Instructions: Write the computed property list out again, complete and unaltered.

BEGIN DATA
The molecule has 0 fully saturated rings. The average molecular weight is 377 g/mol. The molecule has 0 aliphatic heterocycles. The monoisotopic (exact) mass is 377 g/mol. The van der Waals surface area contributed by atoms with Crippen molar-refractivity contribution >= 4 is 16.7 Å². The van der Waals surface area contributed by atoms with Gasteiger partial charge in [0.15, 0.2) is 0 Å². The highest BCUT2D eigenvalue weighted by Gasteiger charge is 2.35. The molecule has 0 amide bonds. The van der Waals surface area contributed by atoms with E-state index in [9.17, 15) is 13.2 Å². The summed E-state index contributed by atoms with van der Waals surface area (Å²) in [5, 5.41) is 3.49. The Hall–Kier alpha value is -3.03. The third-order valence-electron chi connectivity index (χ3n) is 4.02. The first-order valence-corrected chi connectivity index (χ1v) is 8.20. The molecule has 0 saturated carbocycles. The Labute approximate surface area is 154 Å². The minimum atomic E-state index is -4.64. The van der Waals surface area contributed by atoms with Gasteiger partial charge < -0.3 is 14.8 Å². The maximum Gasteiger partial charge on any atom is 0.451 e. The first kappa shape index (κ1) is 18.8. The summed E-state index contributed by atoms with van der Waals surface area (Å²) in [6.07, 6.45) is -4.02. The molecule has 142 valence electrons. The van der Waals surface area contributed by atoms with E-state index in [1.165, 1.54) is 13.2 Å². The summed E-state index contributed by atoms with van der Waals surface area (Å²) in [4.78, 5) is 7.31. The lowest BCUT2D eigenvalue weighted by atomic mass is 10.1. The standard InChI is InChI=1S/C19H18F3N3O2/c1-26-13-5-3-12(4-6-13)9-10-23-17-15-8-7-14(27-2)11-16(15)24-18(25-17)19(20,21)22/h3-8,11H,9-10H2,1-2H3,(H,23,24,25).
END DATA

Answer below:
The molecule has 0 fully saturated rings. The average molecular weight is 377 g/mol. The molecule has 0 aliphatic heterocycles. The monoisotopic (exact) mass is 377 g/mol. The van der Waals surface area contributed by atoms with Crippen molar-refractivity contribution >= 4 is 16.7 Å². The van der Waals surface area contributed by atoms with Gasteiger partial charge in [0.15, 0.2) is 0 Å². The highest BCUT2D eigenvalue weighted by Gasteiger charge is 2.35. The molecule has 0 amide bonds. The van der Waals surface area contributed by atoms with E-state index in [9.17, 15) is 13.2 Å². The summed E-state index contributed by atoms with van der Waals surface area (Å²) in [5, 5.41) is 3.49. The Hall–Kier alpha value is -3.03. The third-order valence-electron chi connectivity index (χ3n) is 4.02. The first-order valence-corrected chi connectivity index (χ1v) is 8.20. The molecule has 0 saturated carbocycles. The Labute approximate surface area is 154 Å². The minimum atomic E-state index is -4.64. The van der Waals surface area contributed by atoms with Gasteiger partial charge < -0.3 is 14.8 Å². The maximum Gasteiger partial charge on any atom is 0.451 e. The first kappa shape index (κ1) is 18.8. The summed E-state index contributed by atoms with van der Waals surface area (Å²) in [6.07, 6.45) is -4.02. The molecule has 142 valence electrons. The van der Waals surface area contributed by atoms with E-state index in [1.165, 1.54) is 13.2 Å². The summed E-state index contributed by atoms with van der Waals surface area (Å²) in [4.78, 5) is 7.31. The lowest BCUT2D eigenvalue weighted by atomic mass is 10.1. The standard InChI is InChI=1S/C19H18F3N3O2/c1-26-13-5-3-12(4-6-13)9-10-23-17-15-8-7-14(27-2)11-16(15)24-18(25-17)19(20,21)22/h3-8,11H,9-10H2,1-2H3,(H,23,24,25).